Nutrition information: Per serving: 210 calories, 4 grams total fat, 3 grams saturated fat, 0 grams trans fat, 10 milligrams cholesterol, 240 milligrams sodium, 32 grams total carbohydrate, 14 grams dietary fiber, 5 grams sugars, 13 grams protein.

Chicken and Broccoli Bake

Makes 4 servings. Recipe from Produce for Better Health, Connecticut Department of Public Health and Social Services.

     1    cup rice, uncooked

     1     package broccoli, frozen (10 ounces)

     3    cups chicken, cooked and cubed

     2     tablespoons margarine or butter

     1/4  cup flour

     2    cups chicken broth

     1/4  cup Parmesan cheese (optional)

COOK rice in 2 cups water. Let broccoli thaw.

MELT butter in a large saucepan. Add the flour to melted butter and stir. The mixture will be lumpy. Slowly add the chicken broth to butter/flour mixture.

STIR to remove lumps and thicken. Add cheese and stir. Add rice, broccoli and chicken. Stir.

PUT in a casserole pan and bake at 350° for 30 minutes or until thoroughly heated.

SERVE with steamed peas and carrots.

Nutrition information: Per serving: 340 calories, 10 grams total fat, 2 grams saturated fat, 1 gram trans fat, 90 milligrams cholesterol, 920 milligrams sodium, 22 grams total carbohydrate, 2 grams dietary fiber, 2 grams sugars, 38 grams protein.

Easy Chicken and Dumplings

Makes 8 dumplings. Recipe from University of Illinois Extension Service.

     4     tablespoons flour, all-purpose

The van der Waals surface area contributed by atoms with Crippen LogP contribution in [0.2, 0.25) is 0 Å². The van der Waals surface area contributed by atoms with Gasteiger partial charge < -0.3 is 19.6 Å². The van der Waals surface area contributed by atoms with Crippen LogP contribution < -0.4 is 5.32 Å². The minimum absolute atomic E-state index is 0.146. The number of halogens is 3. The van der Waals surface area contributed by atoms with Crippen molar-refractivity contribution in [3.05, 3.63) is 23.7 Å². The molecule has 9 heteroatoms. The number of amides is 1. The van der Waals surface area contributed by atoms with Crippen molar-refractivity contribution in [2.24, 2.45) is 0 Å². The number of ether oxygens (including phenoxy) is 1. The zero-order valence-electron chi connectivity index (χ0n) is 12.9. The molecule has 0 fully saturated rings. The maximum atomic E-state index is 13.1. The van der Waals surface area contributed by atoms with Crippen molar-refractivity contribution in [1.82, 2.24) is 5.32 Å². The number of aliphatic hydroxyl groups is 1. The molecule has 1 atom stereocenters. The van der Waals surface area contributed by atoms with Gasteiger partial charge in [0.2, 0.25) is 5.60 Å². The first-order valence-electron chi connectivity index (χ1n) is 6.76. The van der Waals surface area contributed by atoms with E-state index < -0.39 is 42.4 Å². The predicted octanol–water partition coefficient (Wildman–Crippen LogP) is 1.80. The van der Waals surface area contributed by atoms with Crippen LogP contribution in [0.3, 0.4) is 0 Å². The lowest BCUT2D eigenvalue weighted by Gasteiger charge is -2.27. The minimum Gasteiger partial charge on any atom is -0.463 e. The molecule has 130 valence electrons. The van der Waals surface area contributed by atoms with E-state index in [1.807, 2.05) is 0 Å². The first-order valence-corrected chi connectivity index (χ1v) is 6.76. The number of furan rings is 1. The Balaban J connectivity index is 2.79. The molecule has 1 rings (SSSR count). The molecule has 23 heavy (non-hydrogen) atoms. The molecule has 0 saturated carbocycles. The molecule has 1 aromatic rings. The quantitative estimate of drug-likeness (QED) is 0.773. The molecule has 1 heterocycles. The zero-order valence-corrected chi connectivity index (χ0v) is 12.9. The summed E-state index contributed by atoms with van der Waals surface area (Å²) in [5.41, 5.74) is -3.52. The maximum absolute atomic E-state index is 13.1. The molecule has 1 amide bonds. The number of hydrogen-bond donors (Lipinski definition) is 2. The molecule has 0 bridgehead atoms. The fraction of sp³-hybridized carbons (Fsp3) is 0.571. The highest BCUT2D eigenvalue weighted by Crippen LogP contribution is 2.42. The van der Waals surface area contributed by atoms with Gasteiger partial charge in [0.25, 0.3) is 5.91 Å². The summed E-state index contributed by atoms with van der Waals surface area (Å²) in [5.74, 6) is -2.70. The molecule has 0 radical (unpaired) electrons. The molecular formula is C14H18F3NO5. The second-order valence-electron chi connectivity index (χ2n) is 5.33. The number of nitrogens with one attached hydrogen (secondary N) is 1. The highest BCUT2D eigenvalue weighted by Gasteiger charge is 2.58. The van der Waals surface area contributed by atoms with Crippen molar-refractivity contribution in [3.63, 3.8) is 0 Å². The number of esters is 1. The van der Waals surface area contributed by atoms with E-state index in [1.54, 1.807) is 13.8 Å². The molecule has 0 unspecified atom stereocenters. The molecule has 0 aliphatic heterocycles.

4     tablespoons water

     2    cups chicken broth

     2    cups chicken, cooked and diced

     1/2     teaspoon salt

     1    dash black pepper

Dumplings:

     2/3  cup all-purpose flour

     1     teaspoon baking powder

     1/2     teaspoon salt

     4     tablespoons nonfat milk

MIX 4 tablespoons flour and water in a pan until smooth. Slowly stir in broth.

COOK over medium heat until thickened. Add chicken, salt and pepper.

Make dumplings:

COMBINE 2/3 cup flour, baking powder and salt in a small bowl. Stir in milk until dough forms.

DROP dumpling dough from a tablespoon onto a gently boiling chicken mixture, making 8 dumplings.

COVER pan tightly and cook slowly for 15 minutes without lifting the lid.

Nutrition information: Per serving: 580 calories, 16 grams total fat, 5 grams saturated fat, 0 grams trans fat, 130 milligrams cholesterol, 1,560 milligrams sodium, 48 grams total carbohydrate, 2 grams dietary fiber, 2 grams sugars, 56 grams protein.

Programs and activities offered by the West Virginia University Extension Service are available to all persons without regard to race, color, sex, disability, religion, age, veteran status, political beliefs, sexual orientation, national origin and marital or family status. This material was funded, in part, by the USDA's Supplemental Nutrition Assistance Program. The Supplemental Nutrition Assistance Program provides nutrition assistance to people with limited income. To find out more, contact your local Supplemental Nutrition Assistance Program.

Shopping list

Onions

Garlic

Red bell pepper

Zucchini

Carrots

Yellow summer squash

Butternut squash

Lima beans (frozen)

Corn kernels (frozen)

Broccoli (10-ounce frozen package)

Red wine vinegar

Black beans, 2 cans

Nonfat milk

Lentils

Rice

Tomatoes (16-ounce can)

Chicken broth

Chicken

Parmesan cheese

Cheddar cheese

Pantry staples: olive oil, all-purpose flour, vegetable oil, garlic powder, oregano, butter, baking powder

Beverly Glaze has a master's degree in human nutrition and food science and is a WVU Extension specialist in the FNP adult program. Reach her at Beverly.Glaze@mail.wvu.edu or 304-634-8449.